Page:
Local Boy Scouts of America board members have rejected economic development officials' offer to purchase Scout property inside boundaries of the county's future industrial park.
The board's action Wednesday could set the stage for condemnation by Richmond County.
The county's development authority claims the one-acre tract - and its 2-mile-long easement - could interfere with plans to turn surrounding acreage into a mega-industrial site called Augusta Corporate Park.
Mayor Bob Young, Development Authority Chairman Monty Osteen and Boy Scouts board Chairman Tom Fuller negotiated an offer of $5,000 for the land during a meeting last week.
But the Georgia-Carolina Council of the Boy Scouts of America balked at the offer when it came up for vote Wednesday at its board of directors meeting.
"They have not accepted at this point," Mr. Fuller confirmed Thursday, adding that the board has referred the real estate issue to its attorney and director of property, Ed Stalnaker.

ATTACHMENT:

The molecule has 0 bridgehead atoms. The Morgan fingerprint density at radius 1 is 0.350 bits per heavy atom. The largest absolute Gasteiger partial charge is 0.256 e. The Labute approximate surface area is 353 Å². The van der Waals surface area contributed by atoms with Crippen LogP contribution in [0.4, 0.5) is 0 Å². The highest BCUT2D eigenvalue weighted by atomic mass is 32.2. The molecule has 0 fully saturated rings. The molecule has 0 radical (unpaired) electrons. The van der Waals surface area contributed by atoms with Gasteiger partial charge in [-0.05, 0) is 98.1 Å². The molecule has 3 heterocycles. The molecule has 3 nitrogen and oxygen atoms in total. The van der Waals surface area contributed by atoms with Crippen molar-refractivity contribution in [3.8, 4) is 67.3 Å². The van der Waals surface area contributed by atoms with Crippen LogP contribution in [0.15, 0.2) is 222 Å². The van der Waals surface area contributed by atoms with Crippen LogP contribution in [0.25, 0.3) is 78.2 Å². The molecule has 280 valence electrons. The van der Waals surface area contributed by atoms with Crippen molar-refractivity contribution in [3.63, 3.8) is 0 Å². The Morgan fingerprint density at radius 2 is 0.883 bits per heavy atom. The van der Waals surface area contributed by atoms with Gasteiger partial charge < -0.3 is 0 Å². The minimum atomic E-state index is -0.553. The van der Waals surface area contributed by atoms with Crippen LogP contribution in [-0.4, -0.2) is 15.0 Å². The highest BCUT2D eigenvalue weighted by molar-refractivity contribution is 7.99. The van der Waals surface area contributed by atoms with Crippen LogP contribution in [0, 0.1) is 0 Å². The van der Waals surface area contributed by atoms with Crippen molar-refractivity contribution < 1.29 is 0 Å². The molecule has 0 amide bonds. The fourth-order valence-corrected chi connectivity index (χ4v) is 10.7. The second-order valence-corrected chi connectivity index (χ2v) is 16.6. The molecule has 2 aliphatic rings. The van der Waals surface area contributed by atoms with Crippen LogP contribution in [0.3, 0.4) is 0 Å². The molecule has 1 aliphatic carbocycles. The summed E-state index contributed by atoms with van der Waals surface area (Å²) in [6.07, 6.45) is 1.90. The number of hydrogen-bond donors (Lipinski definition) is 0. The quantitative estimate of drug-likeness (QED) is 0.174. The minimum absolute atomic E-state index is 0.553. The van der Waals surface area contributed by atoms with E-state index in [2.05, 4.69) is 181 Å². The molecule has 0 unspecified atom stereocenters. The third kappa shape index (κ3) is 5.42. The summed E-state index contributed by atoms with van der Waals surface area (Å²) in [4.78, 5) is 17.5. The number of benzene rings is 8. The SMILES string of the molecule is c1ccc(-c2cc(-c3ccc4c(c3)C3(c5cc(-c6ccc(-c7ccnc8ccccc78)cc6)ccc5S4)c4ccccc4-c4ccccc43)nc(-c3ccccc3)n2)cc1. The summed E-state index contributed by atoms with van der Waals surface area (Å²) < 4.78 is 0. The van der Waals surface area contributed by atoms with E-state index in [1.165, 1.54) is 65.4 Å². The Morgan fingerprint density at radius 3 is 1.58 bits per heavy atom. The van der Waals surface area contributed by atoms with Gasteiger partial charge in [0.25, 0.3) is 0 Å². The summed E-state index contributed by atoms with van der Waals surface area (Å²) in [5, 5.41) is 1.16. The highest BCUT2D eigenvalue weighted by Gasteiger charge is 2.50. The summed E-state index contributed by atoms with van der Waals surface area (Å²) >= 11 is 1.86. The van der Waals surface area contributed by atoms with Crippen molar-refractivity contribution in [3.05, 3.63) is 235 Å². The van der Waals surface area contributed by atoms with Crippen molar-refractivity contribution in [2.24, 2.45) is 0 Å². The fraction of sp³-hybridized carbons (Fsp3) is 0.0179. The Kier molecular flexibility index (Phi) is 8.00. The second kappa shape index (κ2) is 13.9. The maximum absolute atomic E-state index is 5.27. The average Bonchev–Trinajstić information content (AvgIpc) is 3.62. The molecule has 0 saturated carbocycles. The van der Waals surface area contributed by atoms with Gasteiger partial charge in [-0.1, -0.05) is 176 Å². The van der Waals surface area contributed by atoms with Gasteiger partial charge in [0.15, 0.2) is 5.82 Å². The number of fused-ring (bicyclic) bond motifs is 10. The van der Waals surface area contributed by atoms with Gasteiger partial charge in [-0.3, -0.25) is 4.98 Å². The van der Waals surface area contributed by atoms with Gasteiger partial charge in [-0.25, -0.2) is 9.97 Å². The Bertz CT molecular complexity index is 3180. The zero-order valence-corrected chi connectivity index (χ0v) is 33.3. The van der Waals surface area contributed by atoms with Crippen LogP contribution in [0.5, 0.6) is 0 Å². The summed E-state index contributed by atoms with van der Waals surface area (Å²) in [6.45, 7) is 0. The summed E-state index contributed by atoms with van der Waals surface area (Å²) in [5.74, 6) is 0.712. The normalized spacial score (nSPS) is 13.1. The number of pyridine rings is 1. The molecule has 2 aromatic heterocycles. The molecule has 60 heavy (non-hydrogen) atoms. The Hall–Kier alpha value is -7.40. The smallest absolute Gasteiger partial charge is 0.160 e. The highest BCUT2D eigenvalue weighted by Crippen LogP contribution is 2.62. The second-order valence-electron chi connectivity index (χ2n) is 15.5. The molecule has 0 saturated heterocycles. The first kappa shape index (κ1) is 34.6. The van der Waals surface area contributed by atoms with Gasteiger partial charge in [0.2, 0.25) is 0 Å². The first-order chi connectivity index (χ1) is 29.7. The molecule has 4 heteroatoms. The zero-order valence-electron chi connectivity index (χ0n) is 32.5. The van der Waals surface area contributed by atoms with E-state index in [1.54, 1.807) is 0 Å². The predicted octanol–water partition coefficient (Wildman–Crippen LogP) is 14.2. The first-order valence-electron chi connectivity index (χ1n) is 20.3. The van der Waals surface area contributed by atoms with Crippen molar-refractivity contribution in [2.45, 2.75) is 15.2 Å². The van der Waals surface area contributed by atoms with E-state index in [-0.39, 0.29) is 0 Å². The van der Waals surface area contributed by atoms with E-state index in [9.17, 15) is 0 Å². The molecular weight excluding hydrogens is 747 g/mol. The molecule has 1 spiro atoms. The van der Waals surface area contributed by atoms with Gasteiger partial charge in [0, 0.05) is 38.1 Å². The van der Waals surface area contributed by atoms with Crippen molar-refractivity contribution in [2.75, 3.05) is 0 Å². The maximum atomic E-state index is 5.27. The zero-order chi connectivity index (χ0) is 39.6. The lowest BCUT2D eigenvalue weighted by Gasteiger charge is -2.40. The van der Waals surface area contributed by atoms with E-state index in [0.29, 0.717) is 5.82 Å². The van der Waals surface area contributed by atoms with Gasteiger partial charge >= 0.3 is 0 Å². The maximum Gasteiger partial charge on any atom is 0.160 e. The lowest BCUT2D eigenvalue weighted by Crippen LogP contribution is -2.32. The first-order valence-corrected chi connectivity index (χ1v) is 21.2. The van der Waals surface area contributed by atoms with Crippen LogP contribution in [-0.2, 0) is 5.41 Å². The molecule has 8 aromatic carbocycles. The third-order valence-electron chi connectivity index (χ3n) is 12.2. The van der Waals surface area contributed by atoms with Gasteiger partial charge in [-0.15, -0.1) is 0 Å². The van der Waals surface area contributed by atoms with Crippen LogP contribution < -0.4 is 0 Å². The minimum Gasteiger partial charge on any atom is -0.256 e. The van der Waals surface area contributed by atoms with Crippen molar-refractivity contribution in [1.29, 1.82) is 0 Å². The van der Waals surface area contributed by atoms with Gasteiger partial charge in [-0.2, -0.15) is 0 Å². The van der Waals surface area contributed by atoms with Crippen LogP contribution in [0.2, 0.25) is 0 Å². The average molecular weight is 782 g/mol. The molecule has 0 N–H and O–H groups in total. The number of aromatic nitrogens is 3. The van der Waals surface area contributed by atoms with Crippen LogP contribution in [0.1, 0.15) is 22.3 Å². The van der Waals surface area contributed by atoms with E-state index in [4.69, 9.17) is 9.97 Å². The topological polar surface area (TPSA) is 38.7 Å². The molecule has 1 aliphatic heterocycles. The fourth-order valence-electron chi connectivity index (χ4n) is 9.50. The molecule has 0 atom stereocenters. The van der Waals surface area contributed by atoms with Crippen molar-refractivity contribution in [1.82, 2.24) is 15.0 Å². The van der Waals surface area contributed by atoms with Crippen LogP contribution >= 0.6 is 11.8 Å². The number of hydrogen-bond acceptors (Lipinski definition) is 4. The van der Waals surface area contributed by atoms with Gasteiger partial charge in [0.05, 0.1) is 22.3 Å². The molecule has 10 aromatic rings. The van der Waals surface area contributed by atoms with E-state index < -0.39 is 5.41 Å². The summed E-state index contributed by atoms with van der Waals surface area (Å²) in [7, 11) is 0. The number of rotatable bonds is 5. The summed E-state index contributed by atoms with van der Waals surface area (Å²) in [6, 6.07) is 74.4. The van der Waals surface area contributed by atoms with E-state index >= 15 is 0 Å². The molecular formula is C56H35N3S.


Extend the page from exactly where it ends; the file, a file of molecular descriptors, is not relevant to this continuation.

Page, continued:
Development authority members have threatened to ask Richmond County to initiate condemnation proceedings, which would force the Scouts to sell the land at a fair market price determined by a neutral appraiser.
The undeveloped south Augusta property has no utilities, is surrounded by industrial-zoned property and is about two miles from the nearest paved road.
Attorney Harry Revell, who has handled the authority's previous condemnation efforts, said Thursday he has not been requested to proceed with condemnation.
"We have not been involved in any of the negotiations," Mr. Revell said. "We're just waiting back to see if they're going to call on us."
Two years ago the Scouts carved the one-acre tract out of a 400-acre parcel, which they later sold to two private individuals. All of the property in question stems from a 1993 gift from Kimberly-Clark Corp., which also donated the development authority's neighboring 1,500 acres.
Although both sides in the deal downplay conflict, sources close to the development authority say some members are incensed at what they say is the Scouts' attempt to force the county to pay top dollar for the land.
The Scouts characterize their holdout not as extortion but as creative fund raising.
"We have a fiduciary responsibility to raise money for Boy Scouts," Mr. Fuller said.
Reach Damon Cline at (706) 823-3486.
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